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Saif al-Qaddafi’s fall from grace

Saif al-Islam, Muammar al-Qaddafi’s favored son, is shown in the video above rallying a pro-Qaddafi crowd into a frenzy. At one point, he leads the crowd in a chant of "Only God, Muammar, and Libya … we need no other than our leader Qaddafi." As he departs, he promises the mob to return later that ...

Saif al-Islam, Muammar al-Qaddafi’s favored son, is shown in the video above rallying a pro-Qaddafi crowd into a frenzy. At one point, he leads the crowd in a chant of "Only God, Muammar, and Libya … we need no other than our leader Qaddafi." As he departs, he promises the mob to return later that night "with more people and weapons."

The fall from grace of Saif, who holds a doctorate from the London School of Economics and had been seen as Libya’s primary hope for reform, has been swift. What’s more, he threatens to bring down the reputation of some of the most respected Western institutions with him. The LSE is backtracking furiously from its connection with Saif, announcing yesterday that it would return almost $500,000 that it had received from his foundation. It has also opened an investigation into growing evidence of plagiarism in his doctoral thesis.

Saif’s bloodcurdling speeches, in which he threatened the Libyan opposition and accused its members of being drug addicts, have come as a shock to those closest to him "All you can say is that this is a display in the mold of his father," Prof. David Held, who served as an informal advisor to Saif at LSE, told me. "I myself have never heard him speak like this in my life."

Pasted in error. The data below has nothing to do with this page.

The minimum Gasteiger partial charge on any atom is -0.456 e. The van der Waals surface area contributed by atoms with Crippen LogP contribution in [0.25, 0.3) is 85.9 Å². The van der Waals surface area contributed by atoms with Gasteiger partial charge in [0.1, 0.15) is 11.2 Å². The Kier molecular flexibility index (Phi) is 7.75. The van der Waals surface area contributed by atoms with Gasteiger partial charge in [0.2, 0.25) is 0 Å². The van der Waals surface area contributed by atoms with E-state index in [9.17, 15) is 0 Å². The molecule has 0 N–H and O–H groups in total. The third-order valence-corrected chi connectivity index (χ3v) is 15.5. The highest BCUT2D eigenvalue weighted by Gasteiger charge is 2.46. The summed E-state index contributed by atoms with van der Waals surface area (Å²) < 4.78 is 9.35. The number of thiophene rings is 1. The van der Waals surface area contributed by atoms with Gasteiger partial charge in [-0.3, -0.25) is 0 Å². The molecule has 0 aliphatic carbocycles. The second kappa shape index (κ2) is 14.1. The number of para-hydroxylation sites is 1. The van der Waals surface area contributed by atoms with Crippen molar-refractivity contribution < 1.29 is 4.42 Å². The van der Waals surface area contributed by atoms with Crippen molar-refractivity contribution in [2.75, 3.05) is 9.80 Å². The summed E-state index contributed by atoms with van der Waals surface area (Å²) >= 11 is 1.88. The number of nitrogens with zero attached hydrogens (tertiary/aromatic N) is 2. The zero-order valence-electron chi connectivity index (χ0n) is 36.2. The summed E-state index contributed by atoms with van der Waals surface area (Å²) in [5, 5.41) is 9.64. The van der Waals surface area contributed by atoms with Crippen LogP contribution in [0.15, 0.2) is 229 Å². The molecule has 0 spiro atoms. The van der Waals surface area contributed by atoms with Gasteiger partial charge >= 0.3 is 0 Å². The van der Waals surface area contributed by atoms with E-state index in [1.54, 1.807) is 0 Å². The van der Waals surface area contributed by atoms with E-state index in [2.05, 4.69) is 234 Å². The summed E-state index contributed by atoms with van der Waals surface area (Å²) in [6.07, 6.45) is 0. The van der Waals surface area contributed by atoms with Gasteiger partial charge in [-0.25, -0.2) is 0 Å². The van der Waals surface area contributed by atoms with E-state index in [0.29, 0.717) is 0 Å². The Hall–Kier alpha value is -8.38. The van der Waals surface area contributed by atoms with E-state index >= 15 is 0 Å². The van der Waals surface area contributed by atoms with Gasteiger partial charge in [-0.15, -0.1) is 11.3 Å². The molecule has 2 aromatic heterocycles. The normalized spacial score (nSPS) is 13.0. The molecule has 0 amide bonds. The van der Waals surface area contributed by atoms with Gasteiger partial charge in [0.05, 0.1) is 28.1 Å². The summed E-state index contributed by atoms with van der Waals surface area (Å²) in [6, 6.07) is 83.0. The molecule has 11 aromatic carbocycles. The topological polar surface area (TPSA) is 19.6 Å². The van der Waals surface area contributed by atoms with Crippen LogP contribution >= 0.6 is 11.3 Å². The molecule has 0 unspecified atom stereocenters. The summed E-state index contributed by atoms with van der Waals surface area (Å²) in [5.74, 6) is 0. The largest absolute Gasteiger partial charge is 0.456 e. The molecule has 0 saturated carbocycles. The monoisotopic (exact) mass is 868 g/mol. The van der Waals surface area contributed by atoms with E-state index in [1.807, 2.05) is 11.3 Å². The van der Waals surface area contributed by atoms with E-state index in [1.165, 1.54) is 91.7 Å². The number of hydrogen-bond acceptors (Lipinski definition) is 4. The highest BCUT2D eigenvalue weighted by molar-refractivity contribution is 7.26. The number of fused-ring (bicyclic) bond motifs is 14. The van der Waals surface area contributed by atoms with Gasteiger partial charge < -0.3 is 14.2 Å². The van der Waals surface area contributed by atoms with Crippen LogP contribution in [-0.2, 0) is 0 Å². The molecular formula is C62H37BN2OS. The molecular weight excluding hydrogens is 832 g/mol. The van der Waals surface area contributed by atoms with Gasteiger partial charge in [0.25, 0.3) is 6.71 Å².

Saif’s doctoral thesis, a dense 429-page tome on the creation of "more just … global governing institutions," represents the academic centerpiece of his effort to establish himself as the Western-friendly face of the Qaddafi regime. "I shall be primarily concerned with what I argue is the central failing of the current system of global governance in the new global environment: that it is highly undemocratic," he writes in his introduction.

But the doctoral thesis’s path toward eventual acceptance was far from smooth. "The drafts that I saw over the first year or two years were very weak," said Held, who mentioned that he was skeptical that Saif had received any outside assistance in part because the material was so poor. "If someone was helping him, they were doing a very bad job."

Saif commissioned the Monitor Group, a consulting firm that also shuttled respected academics and policymakers to Libya in an effort to burnish the country’s international reputation, to conduct a survey of the leading theorists and practitioners in international governance. While the survey’s results were included in the thesis, his LSE examiners did not credit the work toward Saif in awarding him his doctorate — because it was obviously not his own.

Saif may have retreated to Tripoli, but he has left his erstwhile supporters in Europe and the United States grappling with difficult questions about how they misread him so badly. "I always detected within him a conflict between loyalty to his father and his commitment to the transformation of his society," said Held, a respected political theorist who initially supported LSE’s decision to accept a £1.5 million donation from Saif’s foundation. "[A]s as far as I am concerned, he has irrevocably damaged himself as a person in my eyes — but much more importantly, as a prospect for reform in his country."

Nevertheless, Saif has only doubled down on his attacks on the Libyan opposition in recent days. In an interview with the Los Angeles Times on Monday, he denied that the Libyan air force had been used to attack the protesters, whom he derided as "terrorists."

It seems you can buy a degree, but not an education.

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